Document Type : Original Article(s)
- Kavian Ghandehari 1
- Hadi Akhbari 2
- Mehdi Shams 3
- Abolfazl Atalu 3
- Azadeh Afzalnia 3
- Fahime Ahmadi 3
- Mojtaba Khazaei 3
- Mohsen Kalhor 3
1 MD FLSP, Professor of Cerebrovascular Disease, Department of Neurology, Mashhad University of Medical Sciences, Mashhad.
2 MD, Associate Professor of Rheumatology, Birjand University of Medical Sciences, Birjand.
3 MD, Resident of Neurology, Mashhad University of Medical Sciences, Mashhad.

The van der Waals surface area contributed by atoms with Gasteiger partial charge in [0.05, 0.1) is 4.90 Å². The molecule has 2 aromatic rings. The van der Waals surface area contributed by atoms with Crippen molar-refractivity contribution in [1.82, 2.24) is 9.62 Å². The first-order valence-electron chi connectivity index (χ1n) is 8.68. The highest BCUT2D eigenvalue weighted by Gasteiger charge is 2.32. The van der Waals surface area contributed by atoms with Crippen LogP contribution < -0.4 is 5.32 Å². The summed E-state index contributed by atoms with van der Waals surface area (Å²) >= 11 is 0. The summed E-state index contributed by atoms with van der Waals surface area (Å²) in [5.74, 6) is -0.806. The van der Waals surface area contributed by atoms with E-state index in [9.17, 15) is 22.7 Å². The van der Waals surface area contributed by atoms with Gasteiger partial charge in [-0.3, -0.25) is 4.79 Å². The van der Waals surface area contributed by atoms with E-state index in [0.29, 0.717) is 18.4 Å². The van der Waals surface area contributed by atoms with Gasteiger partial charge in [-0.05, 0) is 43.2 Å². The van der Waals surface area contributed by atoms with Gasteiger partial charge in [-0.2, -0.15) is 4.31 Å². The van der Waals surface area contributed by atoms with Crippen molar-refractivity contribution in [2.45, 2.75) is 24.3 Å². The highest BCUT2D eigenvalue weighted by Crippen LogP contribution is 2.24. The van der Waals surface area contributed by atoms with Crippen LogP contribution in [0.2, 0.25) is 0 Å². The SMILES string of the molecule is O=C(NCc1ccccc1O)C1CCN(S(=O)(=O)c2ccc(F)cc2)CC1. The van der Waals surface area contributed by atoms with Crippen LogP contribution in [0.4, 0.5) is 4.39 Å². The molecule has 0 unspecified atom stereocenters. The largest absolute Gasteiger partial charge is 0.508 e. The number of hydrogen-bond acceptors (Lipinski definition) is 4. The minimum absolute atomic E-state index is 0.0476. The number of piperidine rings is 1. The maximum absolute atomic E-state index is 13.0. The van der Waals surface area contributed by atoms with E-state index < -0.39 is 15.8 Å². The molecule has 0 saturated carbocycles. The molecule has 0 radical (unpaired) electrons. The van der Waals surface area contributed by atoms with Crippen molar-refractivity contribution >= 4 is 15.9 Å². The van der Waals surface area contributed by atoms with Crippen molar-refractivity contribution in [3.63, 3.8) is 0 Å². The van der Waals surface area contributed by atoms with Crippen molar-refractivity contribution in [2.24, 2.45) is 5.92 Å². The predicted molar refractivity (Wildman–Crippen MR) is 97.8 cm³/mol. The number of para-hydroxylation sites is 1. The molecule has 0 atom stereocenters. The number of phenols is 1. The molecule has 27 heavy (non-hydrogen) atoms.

Abstract BACKGROUND: Causes of cerebral venous thrombosis (CVT) vary around the world. Oral contraceptive pills (OCP) are among the most frequent causes of cerebral venous thrombosis. METHODS: Consecutive patients admitted with cerebral venous thrombosis in Ghaem hospital, Mashhad during 2005-2008 were prospectively investigated. Diagnosis of cerebral venous thrombosis was made by corresponding results of MRI, and MRV or conventional angiography. All of the patients had a complete medical history, physical examination and underwent a standard battery of diagnostic investigations by stroke neurologists. RESULTS: Sixty two patients (51 females, 11 males) with mean age of 32.3, ranged 18-62 years were admitted with cerebral venous thrombosis. Oral contraceptive pills consumption was found as risk factor in 56.8% of females with cerebral venous thrombosis. These females had used LD and HD types of oral contraceptive pills in 97% and 3% respectively. 41% of females with cerebral venous thrombosis; (21/51) were on short term oral contraceptive pills consumption. In this latter group of females, Ramadan and Hadj religious months were the reason of using short term oral contraceptive pills in 86% and 5% respectively. CONCLUSION: Short term oral contraceptive pills consumption is the most common cause of cerebral venous thrombosis in Iranian women. Programs for public awareness should be conducted for reducing use of these pills in short term periods during Ramadan and Hadj months. Keywords: Cerebral venous thrombosis (CVT), Etiology, Oral Contraceptive Pills (OCP).